Often, diet books are so concerned about what you eat that they do not explain how you should prepare these meals to preserve the most nutrients possible. Cooking is not just about nutrient preservation, however; it also entails the bioavailability of nutrients, or how readily these nutrients can be absorbed. The following points are cooking tips we use as a family. They are by no means all-inclusive—we learn how to eat better every day. They do, however, provide a good start on cooking.
1. Some vegetables are better eaten raw, such as lettuce greens, while other vegetables are better eaten cooked, such as carrots and tomatoes. For a full list of fruit and vegetable preparation, see Eating on the Wild Side by Jo Robinson.
2. Prepare your produce with a type of fat, in order to absorb the fat-soluble nutrients.
3. There are several main factors in terms of nutrient loss and cooking: heat, duration of cooking time, amount of water, amount of fat in the food, direct or indirect sources of heat used, and type of fuel used. Be aware of these as you cook any food. Processed foods in the Modern American Diet are heated to very high temperatures and for long lengths of time—one more reason to stay clear of them!
4. Ideally, cook vegetables in a soup, sous vide in silicone bags (a water bath method), stew in a slow cooker, poach, or steam them. Roast or sautéing are also good—although avoid incredibly high temperatures with long cooking times. We usually roast vegetables for a maximum of twenty to forty minutes, or sauté them for just a minute in a small amount of fat (coconut oil, olive oil, lard, grass-fed butter, or ghee) after steaming on medium-low heat. We do not boil our fruit or vegetables, as the nutrients can leech out into the water.
5. For meat, steaming, a sous vide method, and cooking in soups, stews, and broths on low heat are healthier options. Avoid direct and open sources of heat as far as possible. Open-flame grills can be carcinogenic, especially if you like your meat well done, which can produce potentially carcinogenic levels of heterocyclic amines (HAs) and polycyclic aromatic hydrocarbons (PAHs), for instance. To get a crispy exterior, you can swiftly sauté or grill the meat, constantly turning it over the source, after you have used one of the methods above. We have the occasional roast chicken, ham, beef, turkey, or lamb, which will braise in an acidic liquid such as lemon juice or wine (see below), and bake in parchment paper or in a covered roasting dish.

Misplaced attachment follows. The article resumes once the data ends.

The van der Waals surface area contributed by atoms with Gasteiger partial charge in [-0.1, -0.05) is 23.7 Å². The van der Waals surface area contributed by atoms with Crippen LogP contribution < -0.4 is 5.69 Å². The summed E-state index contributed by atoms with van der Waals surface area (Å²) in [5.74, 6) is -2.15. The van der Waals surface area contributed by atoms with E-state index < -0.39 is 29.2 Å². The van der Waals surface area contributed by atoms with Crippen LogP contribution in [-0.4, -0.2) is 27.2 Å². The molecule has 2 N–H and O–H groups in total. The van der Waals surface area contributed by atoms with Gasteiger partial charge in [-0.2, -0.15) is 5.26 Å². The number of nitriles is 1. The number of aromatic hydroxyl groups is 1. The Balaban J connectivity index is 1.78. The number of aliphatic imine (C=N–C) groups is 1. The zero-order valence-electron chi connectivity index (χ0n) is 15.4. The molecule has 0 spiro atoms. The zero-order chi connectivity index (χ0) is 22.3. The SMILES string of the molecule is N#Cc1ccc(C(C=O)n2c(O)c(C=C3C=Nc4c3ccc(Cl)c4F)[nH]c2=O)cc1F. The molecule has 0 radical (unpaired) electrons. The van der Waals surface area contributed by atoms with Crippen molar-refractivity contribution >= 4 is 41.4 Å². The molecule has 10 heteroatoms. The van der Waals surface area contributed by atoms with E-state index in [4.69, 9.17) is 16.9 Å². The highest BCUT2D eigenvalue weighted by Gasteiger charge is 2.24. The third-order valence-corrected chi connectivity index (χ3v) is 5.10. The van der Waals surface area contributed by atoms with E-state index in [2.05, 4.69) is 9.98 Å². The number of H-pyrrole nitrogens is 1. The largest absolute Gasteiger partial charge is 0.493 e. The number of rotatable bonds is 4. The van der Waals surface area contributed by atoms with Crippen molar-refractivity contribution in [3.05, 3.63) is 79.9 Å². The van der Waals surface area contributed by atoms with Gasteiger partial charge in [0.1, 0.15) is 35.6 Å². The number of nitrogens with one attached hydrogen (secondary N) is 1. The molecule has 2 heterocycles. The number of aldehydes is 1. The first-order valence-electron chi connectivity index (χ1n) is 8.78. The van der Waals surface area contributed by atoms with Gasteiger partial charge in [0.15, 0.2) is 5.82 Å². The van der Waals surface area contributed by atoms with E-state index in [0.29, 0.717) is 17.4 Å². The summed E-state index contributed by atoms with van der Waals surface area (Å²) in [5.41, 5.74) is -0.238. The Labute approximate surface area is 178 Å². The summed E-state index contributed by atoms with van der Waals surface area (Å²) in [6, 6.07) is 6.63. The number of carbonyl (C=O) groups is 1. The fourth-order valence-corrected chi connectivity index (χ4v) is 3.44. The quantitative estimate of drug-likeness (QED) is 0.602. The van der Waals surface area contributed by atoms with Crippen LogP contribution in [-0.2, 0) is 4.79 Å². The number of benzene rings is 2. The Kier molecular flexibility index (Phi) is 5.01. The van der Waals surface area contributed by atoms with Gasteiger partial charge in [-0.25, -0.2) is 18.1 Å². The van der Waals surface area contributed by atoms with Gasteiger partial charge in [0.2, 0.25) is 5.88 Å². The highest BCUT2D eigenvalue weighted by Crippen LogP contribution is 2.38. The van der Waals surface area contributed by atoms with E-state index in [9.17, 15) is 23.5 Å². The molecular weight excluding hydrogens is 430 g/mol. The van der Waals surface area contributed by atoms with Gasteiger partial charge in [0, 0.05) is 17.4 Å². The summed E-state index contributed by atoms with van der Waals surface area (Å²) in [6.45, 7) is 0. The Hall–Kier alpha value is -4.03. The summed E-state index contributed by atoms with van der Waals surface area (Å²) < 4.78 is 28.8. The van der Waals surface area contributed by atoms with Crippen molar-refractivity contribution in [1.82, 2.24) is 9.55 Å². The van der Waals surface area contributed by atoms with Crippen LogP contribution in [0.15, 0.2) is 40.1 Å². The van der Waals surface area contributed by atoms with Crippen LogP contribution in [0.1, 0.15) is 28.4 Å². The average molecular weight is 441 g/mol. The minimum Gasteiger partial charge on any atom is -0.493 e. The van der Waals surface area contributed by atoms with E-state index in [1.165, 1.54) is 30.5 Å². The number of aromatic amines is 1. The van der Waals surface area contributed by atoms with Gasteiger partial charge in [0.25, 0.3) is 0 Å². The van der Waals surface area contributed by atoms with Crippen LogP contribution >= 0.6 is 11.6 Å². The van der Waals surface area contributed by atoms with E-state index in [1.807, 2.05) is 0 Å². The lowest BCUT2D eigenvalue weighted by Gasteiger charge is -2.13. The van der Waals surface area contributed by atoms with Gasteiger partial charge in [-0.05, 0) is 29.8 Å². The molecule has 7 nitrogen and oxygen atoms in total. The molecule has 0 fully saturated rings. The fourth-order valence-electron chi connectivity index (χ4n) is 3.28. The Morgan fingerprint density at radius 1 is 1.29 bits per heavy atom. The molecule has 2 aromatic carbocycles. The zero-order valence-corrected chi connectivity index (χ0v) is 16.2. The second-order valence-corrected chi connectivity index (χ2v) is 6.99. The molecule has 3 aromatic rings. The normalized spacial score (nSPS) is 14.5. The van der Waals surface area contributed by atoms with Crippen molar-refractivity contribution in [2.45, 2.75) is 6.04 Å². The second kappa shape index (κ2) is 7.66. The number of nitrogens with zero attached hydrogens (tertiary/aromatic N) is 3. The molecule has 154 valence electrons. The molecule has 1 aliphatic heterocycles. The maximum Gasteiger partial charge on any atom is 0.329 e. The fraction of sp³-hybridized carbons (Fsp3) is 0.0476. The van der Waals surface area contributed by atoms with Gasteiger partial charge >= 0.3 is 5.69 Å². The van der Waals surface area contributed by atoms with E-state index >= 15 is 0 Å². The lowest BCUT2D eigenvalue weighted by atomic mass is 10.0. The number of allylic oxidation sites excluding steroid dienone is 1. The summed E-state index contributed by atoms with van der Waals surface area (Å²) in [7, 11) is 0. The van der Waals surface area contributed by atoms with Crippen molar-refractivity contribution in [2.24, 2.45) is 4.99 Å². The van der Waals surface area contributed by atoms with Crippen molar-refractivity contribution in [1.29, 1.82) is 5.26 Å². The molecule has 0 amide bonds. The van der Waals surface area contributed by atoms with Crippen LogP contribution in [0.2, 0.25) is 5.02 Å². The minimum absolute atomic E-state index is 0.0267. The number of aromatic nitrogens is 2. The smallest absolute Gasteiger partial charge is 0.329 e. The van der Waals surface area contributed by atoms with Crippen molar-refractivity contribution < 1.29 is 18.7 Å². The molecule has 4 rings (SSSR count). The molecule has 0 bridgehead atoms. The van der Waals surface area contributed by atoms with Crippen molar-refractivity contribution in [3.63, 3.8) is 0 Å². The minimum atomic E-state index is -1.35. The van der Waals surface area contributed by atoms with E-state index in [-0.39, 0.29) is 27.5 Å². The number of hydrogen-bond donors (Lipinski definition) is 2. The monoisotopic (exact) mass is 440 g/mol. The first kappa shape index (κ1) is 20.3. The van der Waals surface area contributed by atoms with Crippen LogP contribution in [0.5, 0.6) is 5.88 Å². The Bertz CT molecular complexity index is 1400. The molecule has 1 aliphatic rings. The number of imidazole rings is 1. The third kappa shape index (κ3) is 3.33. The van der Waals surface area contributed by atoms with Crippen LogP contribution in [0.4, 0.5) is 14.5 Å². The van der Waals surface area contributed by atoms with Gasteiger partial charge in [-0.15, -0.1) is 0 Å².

6. Acids, such as vinegar and lemon juice, also reduce the risk of unwanted cooking side effects, so use them when cooking all types of food. They are also great for flavor!
7. In terms of nuts, beans, seeds, and grains, soaking and sprouting may be better options than regular whole grains, both in terms of digestibility and nutrient content and nutrient bioavailability. We as a family personally do not experience any additional benefit from soaking or sprouting our quinoa. My daughters, however, do feel that sprouted nuts and beans are more digestible. You may feel otherwise. They can be expensive, so sprout them at home to save money (there are many online resources showing how to do this, for example see http://www.vegetariantimes.com/blog/how-to-soak-and-sprout-nuts-seeds-grains-and-beans/ ).
8. Avoid artificial additives, processed seasonings, and preservatives when cooking. Sodium in salt is a necessary nutrient, and a deficiency in sodium can harm your health as much as an excess of sodium can, yet it should form part of a balanced real food diet. You will find that local, fresh, organically produced, and seasonal foods do not need salt to replace flavor (unlike the MAD foods). Rather, salt such as Himalayan pink salt and black lava salt, in moderate amounts, enhances rather than replaces the beautiful flavors of these real foods.
9. Always wash hand before and after touching the food, use a separate cutting board for meat than you use for produce and grains. Do not wash your meat—this can spread germs around the kitchen. But always wash your hands, before and after handling meat! And remember, keep raw meat at the bottom of your fridge to prevent contamination.
10. Thoroughly wash all your produce items, especially if they come from farmer’s markets or farms. Salad spinners and fruit and vegetable sprays are indispensable in the kitchen.
11. Use pots, pans and dishes that are free of heavy metals, PFOA, and PTFE, as these chemicals can have adverse health effects. We use stainless steel and ceramic cookware, or non-stick cookware that is free of heavy metals, PFOA, and PTFE. We use Tfal's nonstick pots and pans, as well as cermaic cookware.